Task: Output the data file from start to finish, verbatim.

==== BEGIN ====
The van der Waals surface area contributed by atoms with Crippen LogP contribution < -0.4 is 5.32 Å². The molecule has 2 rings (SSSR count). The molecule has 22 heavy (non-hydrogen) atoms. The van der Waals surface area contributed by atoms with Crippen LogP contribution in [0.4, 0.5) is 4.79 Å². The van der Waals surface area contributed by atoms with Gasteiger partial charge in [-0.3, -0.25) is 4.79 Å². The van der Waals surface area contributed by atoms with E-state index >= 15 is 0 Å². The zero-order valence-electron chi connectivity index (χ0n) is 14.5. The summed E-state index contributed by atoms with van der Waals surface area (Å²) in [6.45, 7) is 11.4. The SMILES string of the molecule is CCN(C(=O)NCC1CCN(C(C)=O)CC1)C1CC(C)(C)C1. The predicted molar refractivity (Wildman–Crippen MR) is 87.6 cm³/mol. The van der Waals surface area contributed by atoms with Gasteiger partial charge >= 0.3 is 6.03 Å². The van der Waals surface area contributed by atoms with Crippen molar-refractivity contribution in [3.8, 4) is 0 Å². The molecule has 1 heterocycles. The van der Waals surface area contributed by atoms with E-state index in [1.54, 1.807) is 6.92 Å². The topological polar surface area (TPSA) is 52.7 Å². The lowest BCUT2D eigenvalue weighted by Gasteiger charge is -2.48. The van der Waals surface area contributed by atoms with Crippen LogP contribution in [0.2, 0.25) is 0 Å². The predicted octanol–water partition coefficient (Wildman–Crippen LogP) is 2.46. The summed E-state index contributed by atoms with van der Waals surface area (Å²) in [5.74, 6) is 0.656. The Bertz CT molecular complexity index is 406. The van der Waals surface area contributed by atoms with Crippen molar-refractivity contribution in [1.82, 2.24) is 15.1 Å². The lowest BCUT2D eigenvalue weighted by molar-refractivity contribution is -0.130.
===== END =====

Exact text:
The van der Waals surface area contributed by atoms with Crippen LogP contribution < -0.4 is 5.32 Å². The molecule has 2 rings (SSSR count). The molecule has 22 heavy (non-hydrogen) atoms. The van der Waals surface area contributed by atoms with Crippen LogP contribution in [0.4, 0.5) is 4.79 Å². The van der Waals surface area contributed by atoms with Gasteiger partial charge in [-0.3, -0.25) is 4.79 Å². The van der Waals surface area contributed by atoms with E-state index >= 15 is 0 Å². The zero-order valence-electron chi connectivity index (χ0n) is 14.5. The summed E-state index contributed by atoms with van der Waals surface area (Å²) in [6.45, 7) is 11.4. The SMILES string of the molecule is CCN(C(=O)NCC1CCN(C(C)=O)CC1)C1CC(C)(C)C1. The predicted molar refractivity (Wildman–Crippen MR) is 87.6 cm³/mol. The van der Waals surface area contributed by atoms with Gasteiger partial charge >= 0.3 is 6.03 Å². The van der Waals surface area contributed by atoms with Crippen molar-refractivity contribution in [3.8, 4) is 0 Å². The molecule has 1 heterocycles. The van der Waals surface area contributed by atoms with E-state index in [1.54, 1.807) is 6.92 Å². The topological polar surface area (TPSA) is 52.7 Å². The lowest BCUT2D eigenvalue weighted by Gasteiger charge is -2.48. The van der Waals surface area contributed by atoms with Crippen LogP contribution in [0.2, 0.25) is 0 Å². The predicted octanol–water partition coefficient (Wildman–Crippen LogP) is 2.46. The summed E-state index contributed by atoms with van der Waals surface area (Å²) in [5.74, 6) is 0.656. The Bertz CT molecular complexity index is 406. The van der Waals surface area contributed by atoms with Crippen molar-refractivity contribution in [1.82, 2.24) is 15.1 Å². The lowest BCUT2D eigenvalue weighted by molar-refractivity contribution is -0.130.